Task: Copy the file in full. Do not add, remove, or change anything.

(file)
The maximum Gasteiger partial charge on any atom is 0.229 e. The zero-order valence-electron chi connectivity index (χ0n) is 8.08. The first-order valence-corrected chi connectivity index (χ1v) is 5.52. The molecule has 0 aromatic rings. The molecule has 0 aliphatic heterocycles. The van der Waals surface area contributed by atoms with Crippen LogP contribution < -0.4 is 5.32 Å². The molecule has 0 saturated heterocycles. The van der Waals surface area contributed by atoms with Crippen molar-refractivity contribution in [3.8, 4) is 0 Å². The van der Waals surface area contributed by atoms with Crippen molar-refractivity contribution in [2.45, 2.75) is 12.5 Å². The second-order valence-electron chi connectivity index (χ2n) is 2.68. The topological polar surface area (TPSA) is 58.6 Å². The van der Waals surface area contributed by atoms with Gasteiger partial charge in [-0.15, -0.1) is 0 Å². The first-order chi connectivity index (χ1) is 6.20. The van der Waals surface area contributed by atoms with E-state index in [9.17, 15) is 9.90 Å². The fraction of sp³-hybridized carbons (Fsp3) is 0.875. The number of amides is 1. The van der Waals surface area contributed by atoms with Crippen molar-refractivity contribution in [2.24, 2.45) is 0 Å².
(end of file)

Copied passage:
The maximum Gasteiger partial charge on any atom is 0.229 e. The zero-order valence-electron chi connectivity index (χ0n) is 8.08. The first-order valence-corrected chi connectivity index (χ1v) is 5.52. The molecule has 0 aromatic rings. The molecule has 0 aliphatic heterocycles. The van der Waals surface area contributed by atoms with Crippen LogP contribution < -0.4 is 5.32 Å². The molecule has 0 saturated heterocycles. The van der Waals surface area contributed by atoms with Crippen molar-refractivity contribution in [3.8, 4) is 0 Å². The van der Waals surface area contributed by atoms with Crippen molar-refractivity contribution in [2.45, 2.75) is 12.5 Å². The second-order valence-electron chi connectivity index (χ2n) is 2.68. The topological polar surface area (TPSA) is 58.6 Å². The van der Waals surface area contributed by atoms with Gasteiger partial charge in [-0.15, -0.1) is 0 Å². The first-order chi connectivity index (χ1) is 6.20. The van der Waals surface area contributed by atoms with E-state index in [9.17, 15) is 9.90 Å². The fraction of sp³-hybridized carbons (Fsp3) is 0.875. The number of amides is 1. The van der Waals surface area contributed by atoms with Crippen molar-refractivity contribution in [2.24, 2.45) is 0 Å².